On Thursday, June 14, 2018, Councilwoman Helen Gym introduced legislation that mandates employers in the fast-food, retail and hospitality industry give at least two weeks’ notice of schedules, offer hours to existing employees when they become available instead of hiring new employees at a lower rate, and pay employees when shifts are canceled.

The Chamber of Commerce for Greater Philadelphia has serious concerns with the legislation introduced today that will create a rigid mandate for employees and employers related to their work schedules. This is yet another anti-growth out of sync initiative introduced in City Council. The mandated scheduling employee /employer legislation will restrict and discourage economic growth. Our city has a 26 percent poverty rate, therefore our collective focus should be on an inclusive economic growth agenda that creates jobs for Philadelphians. Legislation such as the one proposed earlier today discourages this and threatens many more families living in poverty than it will help. Over and over again, from here in Philadelphia to Seattle and New York, small and large business owners have shared with Councilmembers that the unintended consequences of such legislation would be a reduction in the number of jobs available for part-time workers, like college students, working mothers and others who need a flexible schedule, a reduction in the opportunity to earn extra hours, and a reduction in the number of businesses who bother to open up shop in Philadelphia. This legislation is totally at odds with what our modern citizens expect from their employers: flexibility.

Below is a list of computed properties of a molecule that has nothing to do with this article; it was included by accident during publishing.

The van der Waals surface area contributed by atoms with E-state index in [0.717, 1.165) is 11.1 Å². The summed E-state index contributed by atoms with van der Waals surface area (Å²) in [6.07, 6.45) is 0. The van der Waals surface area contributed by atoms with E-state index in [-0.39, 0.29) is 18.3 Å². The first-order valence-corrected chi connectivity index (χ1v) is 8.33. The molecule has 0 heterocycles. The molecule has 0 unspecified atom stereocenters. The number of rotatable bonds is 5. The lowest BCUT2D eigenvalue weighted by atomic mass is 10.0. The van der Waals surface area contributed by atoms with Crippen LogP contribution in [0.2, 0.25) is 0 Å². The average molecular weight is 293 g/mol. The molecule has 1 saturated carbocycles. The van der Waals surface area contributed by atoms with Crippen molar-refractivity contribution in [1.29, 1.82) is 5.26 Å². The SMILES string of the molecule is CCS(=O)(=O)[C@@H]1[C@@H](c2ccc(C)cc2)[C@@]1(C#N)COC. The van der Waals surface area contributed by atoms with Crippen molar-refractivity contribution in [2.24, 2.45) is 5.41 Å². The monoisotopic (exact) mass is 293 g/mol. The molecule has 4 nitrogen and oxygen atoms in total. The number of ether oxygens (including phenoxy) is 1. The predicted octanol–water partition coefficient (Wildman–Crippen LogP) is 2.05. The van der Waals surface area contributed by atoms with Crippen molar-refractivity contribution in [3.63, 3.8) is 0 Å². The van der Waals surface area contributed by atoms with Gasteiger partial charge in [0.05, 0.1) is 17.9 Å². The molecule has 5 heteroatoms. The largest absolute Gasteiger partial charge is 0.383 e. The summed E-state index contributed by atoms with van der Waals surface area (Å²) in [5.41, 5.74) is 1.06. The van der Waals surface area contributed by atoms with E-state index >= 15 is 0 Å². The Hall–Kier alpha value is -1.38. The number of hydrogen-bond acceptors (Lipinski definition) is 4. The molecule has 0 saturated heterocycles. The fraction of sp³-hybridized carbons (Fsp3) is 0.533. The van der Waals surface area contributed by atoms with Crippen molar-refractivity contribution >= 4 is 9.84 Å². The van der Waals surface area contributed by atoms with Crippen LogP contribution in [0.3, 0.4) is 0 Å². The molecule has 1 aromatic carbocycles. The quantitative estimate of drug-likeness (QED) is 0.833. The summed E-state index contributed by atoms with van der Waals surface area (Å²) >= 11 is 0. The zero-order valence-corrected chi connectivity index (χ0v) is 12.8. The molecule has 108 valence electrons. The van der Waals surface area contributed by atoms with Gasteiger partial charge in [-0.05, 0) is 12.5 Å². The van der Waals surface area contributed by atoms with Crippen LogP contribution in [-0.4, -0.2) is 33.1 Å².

Under the guise of improving worker flexibility, this copycat legislation hurts the very industries where we are seeing growth—the very industries that have put Philadelphia on national and international business site selection lists and travel and tourism lists. This legislation is even out of alignment with the City’s own workforce development strategy as schedules for non-exempt employees are issued with less than one week’s notice. The one size fits all approach that is within the crux of this legislation lacks compassion and the practical reality of what it means to juggle life and work.

Similar legislation has been introduced in New York City, Seattle, San Francisco, Oregon and other municipalities; mandating employers within fast food, retail and hospitality industries to provide employees with their schedules one to four weeks in advance and require employers to provide employees with “predictability pay” if changes to work schedules are made within this window. “Predictability pay” is a form of premium pay designed to penalize employers who make last-minute changes to employee schedules. The amount of predictability pay that must be paid in addition to the employee’s regular compensation depends on how much notice was given to the employee. Under these proposals, companies with 250 or more employees and retail chains would be subject to compliance.

Unintended consequences should not be underestimated. As shared with the Chamber in a number of discussions with businesses with operations in New York City, companies must track all shift changes and keep records for compliance purposes. The added compliance efforts offers less flexibility as employers are less likely to make changes once schedules have been posted.

We are hopeful that since this bill has now been introduced, the prime sponsor will take pause, and seek a wide range of input from Philadelphia-based employers. We look forward to reviewing the bill as well as working with City Council to further encourage business and job growth in the City of Philadelphia.

Please direct questions regarding this and other public policy positions of the Chamber to Yvette Núñez at ynunez@chamberphl.com.

Chamber members with feedback about or experience with advanced scheduling who would like to lend their voice to the conversation should contact our advocacy team at advocacy@chamberphl.com.